The Santa Cruz County Sheriff’s deputy killed Saturday afternoon when he was ambushed by a gunman has been identified as Sgt. Damon Gutzwiller, 38. He was a father of a young child, and was expecting a new one soon, Sheriff Jim Hart said.
The death has shaken the close-knit department, where Gutzwiller worked since 2006 and was a “good man and a good police officer,” Hart said. “In my 32-year career, this is the worst day that I’ve ever experienced,” Hart said. “He was a true hero. In this era that we’re in, what you want to see in a police officer—compassion, caring, someone who truly loves his job who wants to help people, that’s what Damon was.”
Hart said he knew Gutzwiller before that, when he was a volunteer with the Sheriff’s Office. “I watched him grow into a great man and a great police officer,” Hart said.
The suspect was identified as Steven Carrillo, 32, an active-duty U.S. Air Force sergeant, military cop and Ben Lomond resident. No further information about him was released.
According to Hart, deputies responded to a call around 1:30pm Saturday of a suspicious van parked in a turnout near Jamison Creek in the town of Boulder Creek. The caller reported that they saw guns and bomb-making materials inside the van, Hart said.
The van was leaving when deputies arrived, and they followed and found it at a home on Waldeberg Road in Ben Lomond. As deputies began investigating, Carrillo ambushed them with gunfire and multiple improvised explosive devices, Hart said.
Carrillo reportedly threw several explosives at the deputies, he said.
A resident who would only identify himself as Tim said he saw a man running from the scene who said another man had just tried to carjack his dark green Porsche 911. “I was surprised that he was so calm,” Tim said. “Because he told me the man had a gun. He was so mellow. Next I heard yelling and screaming and there were cops on the ground with long guns. It was like the military.”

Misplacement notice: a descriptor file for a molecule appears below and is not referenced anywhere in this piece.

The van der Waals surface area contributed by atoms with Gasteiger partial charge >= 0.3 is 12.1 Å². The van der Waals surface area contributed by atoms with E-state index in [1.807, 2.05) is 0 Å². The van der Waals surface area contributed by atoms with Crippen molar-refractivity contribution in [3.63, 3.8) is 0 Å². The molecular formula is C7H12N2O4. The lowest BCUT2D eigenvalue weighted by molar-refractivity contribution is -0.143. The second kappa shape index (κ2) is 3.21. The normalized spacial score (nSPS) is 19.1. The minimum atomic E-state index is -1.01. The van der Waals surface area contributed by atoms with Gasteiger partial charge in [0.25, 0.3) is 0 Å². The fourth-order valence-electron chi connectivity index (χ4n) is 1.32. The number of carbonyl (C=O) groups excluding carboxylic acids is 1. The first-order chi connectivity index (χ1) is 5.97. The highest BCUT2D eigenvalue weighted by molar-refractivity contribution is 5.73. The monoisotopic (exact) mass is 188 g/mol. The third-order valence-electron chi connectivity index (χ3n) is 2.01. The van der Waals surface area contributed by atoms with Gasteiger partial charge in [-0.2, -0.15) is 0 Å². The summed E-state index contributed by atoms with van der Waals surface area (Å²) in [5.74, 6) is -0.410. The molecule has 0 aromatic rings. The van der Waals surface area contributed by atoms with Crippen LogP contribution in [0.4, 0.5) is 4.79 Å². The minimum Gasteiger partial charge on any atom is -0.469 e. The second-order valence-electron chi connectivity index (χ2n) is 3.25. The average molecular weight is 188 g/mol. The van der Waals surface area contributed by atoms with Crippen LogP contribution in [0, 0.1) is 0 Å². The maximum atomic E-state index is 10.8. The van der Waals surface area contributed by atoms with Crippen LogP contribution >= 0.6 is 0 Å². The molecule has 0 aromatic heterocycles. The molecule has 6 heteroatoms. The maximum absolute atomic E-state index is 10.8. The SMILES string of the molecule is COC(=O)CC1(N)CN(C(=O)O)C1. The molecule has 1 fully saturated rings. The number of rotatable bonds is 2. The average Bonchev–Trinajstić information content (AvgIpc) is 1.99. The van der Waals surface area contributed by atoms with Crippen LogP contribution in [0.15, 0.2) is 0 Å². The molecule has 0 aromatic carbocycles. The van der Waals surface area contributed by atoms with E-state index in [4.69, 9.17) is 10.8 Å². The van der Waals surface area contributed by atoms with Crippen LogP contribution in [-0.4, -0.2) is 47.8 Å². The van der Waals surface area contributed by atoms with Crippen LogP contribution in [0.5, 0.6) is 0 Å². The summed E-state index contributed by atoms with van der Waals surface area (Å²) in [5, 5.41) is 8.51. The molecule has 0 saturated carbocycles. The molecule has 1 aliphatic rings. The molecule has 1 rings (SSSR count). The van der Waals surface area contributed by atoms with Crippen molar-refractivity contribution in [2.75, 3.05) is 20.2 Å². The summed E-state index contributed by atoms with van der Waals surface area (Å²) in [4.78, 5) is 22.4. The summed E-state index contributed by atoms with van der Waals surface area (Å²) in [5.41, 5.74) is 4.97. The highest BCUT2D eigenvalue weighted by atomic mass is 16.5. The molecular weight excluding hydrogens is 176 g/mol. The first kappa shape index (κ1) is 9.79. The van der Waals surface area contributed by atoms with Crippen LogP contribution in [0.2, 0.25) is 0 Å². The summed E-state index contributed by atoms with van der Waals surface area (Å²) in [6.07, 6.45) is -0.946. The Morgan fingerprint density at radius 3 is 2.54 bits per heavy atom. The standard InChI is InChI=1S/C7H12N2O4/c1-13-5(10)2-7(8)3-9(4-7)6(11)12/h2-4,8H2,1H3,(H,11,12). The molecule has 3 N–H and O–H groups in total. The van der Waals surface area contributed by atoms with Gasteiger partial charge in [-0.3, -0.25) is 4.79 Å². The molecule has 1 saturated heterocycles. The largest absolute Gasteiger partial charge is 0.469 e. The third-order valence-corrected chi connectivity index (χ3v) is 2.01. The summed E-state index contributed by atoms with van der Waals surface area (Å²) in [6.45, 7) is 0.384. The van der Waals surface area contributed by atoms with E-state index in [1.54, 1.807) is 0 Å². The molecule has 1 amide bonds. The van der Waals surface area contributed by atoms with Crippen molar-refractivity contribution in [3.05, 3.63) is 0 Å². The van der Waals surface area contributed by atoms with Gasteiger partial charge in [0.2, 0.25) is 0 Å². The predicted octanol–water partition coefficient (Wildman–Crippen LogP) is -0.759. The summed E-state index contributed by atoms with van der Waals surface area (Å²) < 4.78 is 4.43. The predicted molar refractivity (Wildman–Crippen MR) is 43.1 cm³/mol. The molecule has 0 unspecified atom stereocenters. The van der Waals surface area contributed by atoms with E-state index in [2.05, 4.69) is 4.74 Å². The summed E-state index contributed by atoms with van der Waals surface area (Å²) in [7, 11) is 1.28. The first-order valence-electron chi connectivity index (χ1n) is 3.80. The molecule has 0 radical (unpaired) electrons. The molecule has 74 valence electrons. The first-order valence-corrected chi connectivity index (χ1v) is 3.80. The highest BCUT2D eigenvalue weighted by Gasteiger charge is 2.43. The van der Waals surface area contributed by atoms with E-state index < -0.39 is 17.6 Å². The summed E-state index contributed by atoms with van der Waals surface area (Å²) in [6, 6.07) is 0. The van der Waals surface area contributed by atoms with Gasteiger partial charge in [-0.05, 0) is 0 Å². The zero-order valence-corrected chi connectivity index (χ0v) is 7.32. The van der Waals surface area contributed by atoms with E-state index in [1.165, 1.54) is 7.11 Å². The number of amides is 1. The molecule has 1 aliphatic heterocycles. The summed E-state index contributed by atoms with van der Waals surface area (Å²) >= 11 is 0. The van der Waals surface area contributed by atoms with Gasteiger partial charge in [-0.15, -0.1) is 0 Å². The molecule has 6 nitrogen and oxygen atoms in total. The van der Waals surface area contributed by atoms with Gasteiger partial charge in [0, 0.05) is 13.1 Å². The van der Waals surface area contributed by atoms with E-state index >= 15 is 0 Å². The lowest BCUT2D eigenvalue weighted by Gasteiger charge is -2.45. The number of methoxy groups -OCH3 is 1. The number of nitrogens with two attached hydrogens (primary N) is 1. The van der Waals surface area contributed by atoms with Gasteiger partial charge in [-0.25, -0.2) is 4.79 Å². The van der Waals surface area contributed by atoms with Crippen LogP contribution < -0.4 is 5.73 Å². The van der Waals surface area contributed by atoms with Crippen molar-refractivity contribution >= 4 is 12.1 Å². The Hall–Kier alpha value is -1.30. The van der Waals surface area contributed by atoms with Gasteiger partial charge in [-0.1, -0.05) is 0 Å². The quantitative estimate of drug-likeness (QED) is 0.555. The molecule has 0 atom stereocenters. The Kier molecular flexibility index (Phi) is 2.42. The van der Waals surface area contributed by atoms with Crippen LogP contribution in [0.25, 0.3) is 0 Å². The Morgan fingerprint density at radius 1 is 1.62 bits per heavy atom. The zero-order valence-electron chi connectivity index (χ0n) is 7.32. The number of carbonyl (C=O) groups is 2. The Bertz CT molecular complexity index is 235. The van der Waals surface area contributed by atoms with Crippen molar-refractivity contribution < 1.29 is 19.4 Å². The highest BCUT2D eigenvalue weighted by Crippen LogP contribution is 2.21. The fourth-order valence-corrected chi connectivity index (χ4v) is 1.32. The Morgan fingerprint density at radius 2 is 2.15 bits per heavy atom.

Gutzwiller was shot and taken to a trauma center, where he was pronounced dead. Another deputy was either shot or struck by shrapnel, and then struck by Carrillo as he fled in his vehicle. Carrillo then allegedly used a gun to carjack a vehicle, and then tried to carjack another vehicle, Hart said.
Police officers from departments throughout Santa Cruz County responded in the immediate aftermath of the attack, and were soon followed by law enforcement officials from as far away as San Francisco.
Carrillo was shot during his arrest, and was treated and released from the hospital. He faces murder charges, along with several other felonies.
Gutzwiller was a patrol supervisor.
The Sheriff’s Office is planning a vigil at 2:26pm Sunday, which is the time the call came that an officer was down. The Santa Cruz County DA is investigating the case.
It is past time to modify the penalty phase and timeline to expedite the public hanging of criminals.
David S. Wall
United States District Court Judge Jeremy Fogel has shoved his personal agenda down the throats of 40million Californians by single handedly stopping executions in California. His rationale is that the drug cocktail used at the San Quentin death chamber constitutes cruel and unusual punishment meted out against the cruel killers and rapists on death row , because it is slow and unreliable.
The solution is fentanyl, 100 times more powerful than morphine. Administer ten times the usual fatal dose to these criminals. Bang, they’re dead in a couple of heartbeats, no pain, no anguish. You could do four or five executions a day and empty death row of its some 800 convicts in less than six months. Think of all the money that would be saved by not having to house and feed these as*holes who enjoy all their special security and privileges.
Very tragic and, I would hope, a counterbalance to the current trendy wave of anti-police sentiment and a reminder of just how dangerous and unpredictable the job of policing is.
Cut them some slack for Christ’s sake. Don’t be so stupid as to put cops in a position where they’re unsure of your intentions.
Remember, Governor Newsom is adamant that despite the recent vote of the people to the contrary, the death penalty should not be an option. Not even for ambushing a police officer.
There hasn’t been death penalty case in Santa Cruz County for fifty years. The D.A. wouldn’t even try. Everyone agrees no Santa Cruz County jury would ever vote for a death sentence.
It would have to be a federal charge.
If cops want military grade weaponry, might as well see if they’re up for the challenge of a military grade target.